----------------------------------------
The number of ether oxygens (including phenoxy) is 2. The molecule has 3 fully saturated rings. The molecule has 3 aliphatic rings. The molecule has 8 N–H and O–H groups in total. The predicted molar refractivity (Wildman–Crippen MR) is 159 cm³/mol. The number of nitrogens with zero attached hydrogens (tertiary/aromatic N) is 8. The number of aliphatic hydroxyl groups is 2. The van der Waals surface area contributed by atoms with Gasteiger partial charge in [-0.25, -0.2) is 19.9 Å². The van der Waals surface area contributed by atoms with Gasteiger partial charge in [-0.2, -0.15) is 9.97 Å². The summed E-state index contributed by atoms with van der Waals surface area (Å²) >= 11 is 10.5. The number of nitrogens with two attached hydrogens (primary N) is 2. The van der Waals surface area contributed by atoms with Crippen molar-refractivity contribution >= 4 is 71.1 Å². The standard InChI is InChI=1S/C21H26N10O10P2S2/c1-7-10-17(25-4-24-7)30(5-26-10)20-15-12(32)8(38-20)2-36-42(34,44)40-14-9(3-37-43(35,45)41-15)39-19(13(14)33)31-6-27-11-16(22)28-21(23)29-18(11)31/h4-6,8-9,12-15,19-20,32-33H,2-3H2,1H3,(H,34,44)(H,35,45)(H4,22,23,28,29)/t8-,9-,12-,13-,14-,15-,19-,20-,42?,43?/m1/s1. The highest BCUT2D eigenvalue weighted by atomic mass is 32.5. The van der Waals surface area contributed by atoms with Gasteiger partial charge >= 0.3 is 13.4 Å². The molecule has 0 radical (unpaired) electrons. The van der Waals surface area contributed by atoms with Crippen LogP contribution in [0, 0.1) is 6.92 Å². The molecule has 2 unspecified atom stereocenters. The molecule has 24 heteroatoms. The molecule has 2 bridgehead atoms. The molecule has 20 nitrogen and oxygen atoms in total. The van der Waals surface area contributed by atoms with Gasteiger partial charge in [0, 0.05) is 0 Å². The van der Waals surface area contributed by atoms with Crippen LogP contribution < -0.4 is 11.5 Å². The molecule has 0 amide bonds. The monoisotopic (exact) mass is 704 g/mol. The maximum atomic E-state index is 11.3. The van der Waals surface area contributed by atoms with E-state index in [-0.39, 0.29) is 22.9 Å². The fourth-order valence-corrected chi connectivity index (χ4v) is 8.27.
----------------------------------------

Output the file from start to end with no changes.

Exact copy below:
The number of ether oxygens (including phenoxy) is 2. The molecule has 3 fully saturated rings. The molecule has 3 aliphatic rings. The molecule has 8 N–H and O–H groups in total. The predicted molar refractivity (Wildman–Crippen MR) is 159 cm³/mol. The number of nitrogens with zero attached hydrogens (tertiary/aromatic N) is 8. The number of aliphatic hydroxyl groups is 2. The van der Waals surface area contributed by atoms with Gasteiger partial charge in [-0.25, -0.2) is 19.9 Å². The van der Waals surface area contributed by atoms with Gasteiger partial charge in [-0.2, -0.15) is 9.97 Å². The summed E-state index contributed by atoms with van der Waals surface area (Å²) >= 11 is 10.5. The number of nitrogens with two attached hydrogens (primary N) is 2. The van der Waals surface area contributed by atoms with Crippen molar-refractivity contribution >= 4 is 71.1 Å². The standard InChI is InChI=1S/C21H26N10O10P2S2/c1-7-10-17(25-4-24-7)30(5-26-10)20-15-12(32)8(38-20)2-36-42(34,44)40-14-9(3-37-43(35,45)41-15)39-19(13(14)33)31-6-27-11-16(22)28-21(23)29-18(11)31/h4-6,8-9,12-15,19-20,32-33H,2-3H2,1H3,(H,34,44)(H,35,45)(H4,22,23,28,29)/t8-,9-,12-,13-,14-,15-,19-,20-,42?,43?/m1/s1. The highest BCUT2D eigenvalue weighted by atomic mass is 32.5. The van der Waals surface area contributed by atoms with Gasteiger partial charge >= 0.3 is 13.4 Å². The molecule has 0 radical (unpaired) electrons. The van der Waals surface area contributed by atoms with Crippen LogP contribution in [0, 0.1) is 6.92 Å². The molecule has 2 unspecified atom stereocenters. The molecule has 24 heteroatoms. The molecule has 2 bridgehead atoms. The molecule has 20 nitrogen and oxygen atoms in total. The van der Waals surface area contributed by atoms with Gasteiger partial charge in [0, 0.05) is 0 Å². The van der Waals surface area contributed by atoms with Crippen LogP contribution < -0.4 is 11.5 Å². The molecule has 0 amide bonds. The monoisotopic (exact) mass is 704 g/mol. The maximum atomic E-state index is 11.3. The van der Waals surface area contributed by atoms with E-state index in [-0.39, 0.29) is 22.9 Å². The fourth-order valence-corrected chi connectivity index (χ4v) is 8.27.